The Buddhists aspire to formlessness, but all form will ultimately be lost. True, the consciousness is happier when it’s capable of rising above the chaos and pain of emotion, but why should we reject any experience, when everything has its end? Can we not say yes to the wave and yes to the sea and yes to being here, now, imprisoned and liberated by form? Would you feel the unity if you weren’t separate? (5)


I don’t think harmony—as in total calm—is attainable, or even desirable. There’s no movement without disruption. Freedom to quest in a heterogeneous society might be the nearest we get to Utopia.

Conflict is a creative force. Birth in itself is conflict, one organism expelling another. Our light is stolen from the darkness. Live the contradiction. (6)


Science is mystery too, with the principle of curiosity at its centre. The huge variety in cultural expression demonstrates the adoption of the uncertainty principle that is the eidolon of modern thought. Everything we speak of, everything we say and discover, only approaches the truth, and this is the danger of any ideology or practice, science too, which has its own limitations. In the end there is no end, only movement and change. This can be frightening or liberating. I find it both.

In this kinder time we have options and can experience ourselves as phenomena, feed ourselves our desired food, sidestep frenzy or participate. We don’t need to accept any givens. We are forewarned. The archetypal forest of the fairytale, where we all periodically go, is not so terrifying with cell phone and sat nav. At any stage and in any state we can make the attempt to find a mirror of ourselves in the world. Like our brains, we should use our freedom in case we lose it again.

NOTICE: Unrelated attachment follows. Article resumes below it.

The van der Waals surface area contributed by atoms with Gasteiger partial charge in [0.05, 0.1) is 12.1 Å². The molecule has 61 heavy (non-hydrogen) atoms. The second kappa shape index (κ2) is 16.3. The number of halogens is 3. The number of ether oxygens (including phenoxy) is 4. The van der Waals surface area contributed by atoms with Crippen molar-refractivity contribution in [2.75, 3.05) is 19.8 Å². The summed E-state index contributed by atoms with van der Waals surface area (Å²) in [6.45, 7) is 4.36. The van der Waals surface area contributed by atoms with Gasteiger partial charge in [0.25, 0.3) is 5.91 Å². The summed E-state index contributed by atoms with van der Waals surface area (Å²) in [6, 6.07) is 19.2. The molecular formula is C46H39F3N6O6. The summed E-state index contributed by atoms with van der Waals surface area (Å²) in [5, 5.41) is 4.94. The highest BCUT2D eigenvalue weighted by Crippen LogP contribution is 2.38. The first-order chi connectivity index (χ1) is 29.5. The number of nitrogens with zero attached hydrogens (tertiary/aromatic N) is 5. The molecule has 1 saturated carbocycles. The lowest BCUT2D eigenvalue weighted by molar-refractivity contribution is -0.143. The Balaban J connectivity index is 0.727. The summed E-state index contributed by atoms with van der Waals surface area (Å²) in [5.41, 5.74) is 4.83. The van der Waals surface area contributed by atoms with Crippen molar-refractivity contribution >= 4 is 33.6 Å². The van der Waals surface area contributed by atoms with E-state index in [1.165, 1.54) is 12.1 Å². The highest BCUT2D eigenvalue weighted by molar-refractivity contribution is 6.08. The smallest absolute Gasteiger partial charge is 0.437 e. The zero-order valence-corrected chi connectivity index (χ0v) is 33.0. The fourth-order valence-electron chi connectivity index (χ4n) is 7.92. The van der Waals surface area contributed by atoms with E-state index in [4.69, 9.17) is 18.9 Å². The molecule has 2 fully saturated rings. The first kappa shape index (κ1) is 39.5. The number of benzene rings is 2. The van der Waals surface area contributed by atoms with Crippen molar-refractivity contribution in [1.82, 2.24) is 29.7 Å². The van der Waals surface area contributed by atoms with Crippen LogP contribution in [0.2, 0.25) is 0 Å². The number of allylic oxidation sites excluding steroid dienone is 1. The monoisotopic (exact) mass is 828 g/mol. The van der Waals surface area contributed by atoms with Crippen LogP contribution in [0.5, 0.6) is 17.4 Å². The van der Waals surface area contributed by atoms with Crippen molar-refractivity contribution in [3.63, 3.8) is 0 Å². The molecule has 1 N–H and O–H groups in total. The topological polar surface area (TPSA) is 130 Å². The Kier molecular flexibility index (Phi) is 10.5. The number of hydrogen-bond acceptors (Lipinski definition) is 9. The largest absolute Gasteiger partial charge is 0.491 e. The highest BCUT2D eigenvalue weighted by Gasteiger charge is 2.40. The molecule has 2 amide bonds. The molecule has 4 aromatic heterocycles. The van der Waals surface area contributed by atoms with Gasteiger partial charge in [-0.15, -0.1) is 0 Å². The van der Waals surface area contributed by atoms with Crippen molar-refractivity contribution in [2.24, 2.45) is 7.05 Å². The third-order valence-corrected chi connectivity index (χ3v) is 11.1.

Into the Black

When the time comes to leave a space
I hope I’ll not be wanting
and cling like rust to old springs.

This is no time to depend
on horizontal strata, gravity,
or a cushioned cubbyhole in the wall.

Only to stand with angled knees
while the ground sways and uplifts.
Be graceful when your planet forgets its orbit
and goes careering into the great Black.

Be ready to change your colour,
your shoes and maybe feet.
Let go
of backache, varicose veins, depression, headaches,
all the ills that keep us full.
Take no prisoners from last year. (7)
 

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Footnotes:
(1) Máighréad Medbh: ‘System’, from Twelve Beds for the Dreamer, Dublin: Arlen House, 2010.
(2) Heinrich Cornelius Agrippa von Nettesheim (1486–1535): quoted in Jorge Luis Borges, ‘The Nothingness of Personality’, The Total Library: Non-Fiction 1922–1986, p. 5.
(3) Máighréad Medbh: ‘Millennium’, from Twelve Beds for the Dreamer, Dublin: Arlen House, 2010.
(4) Máighréad Medbh: ‘Naked’. Unpublished.
(5) Máighréad Medbh: Savage Solitude, Dublin: Dedalus Press, 2013, no. 117, p. 144.
(6) Máighréad Medbh: Savage Solitude, Dublin: Dedalus Press, 2013, no. 102, p. 129.
(7) Máighréad Medbh: ‘Into the Black’, from Twelve Beds for the Dreamer, Dublin: Arlen House, 2010.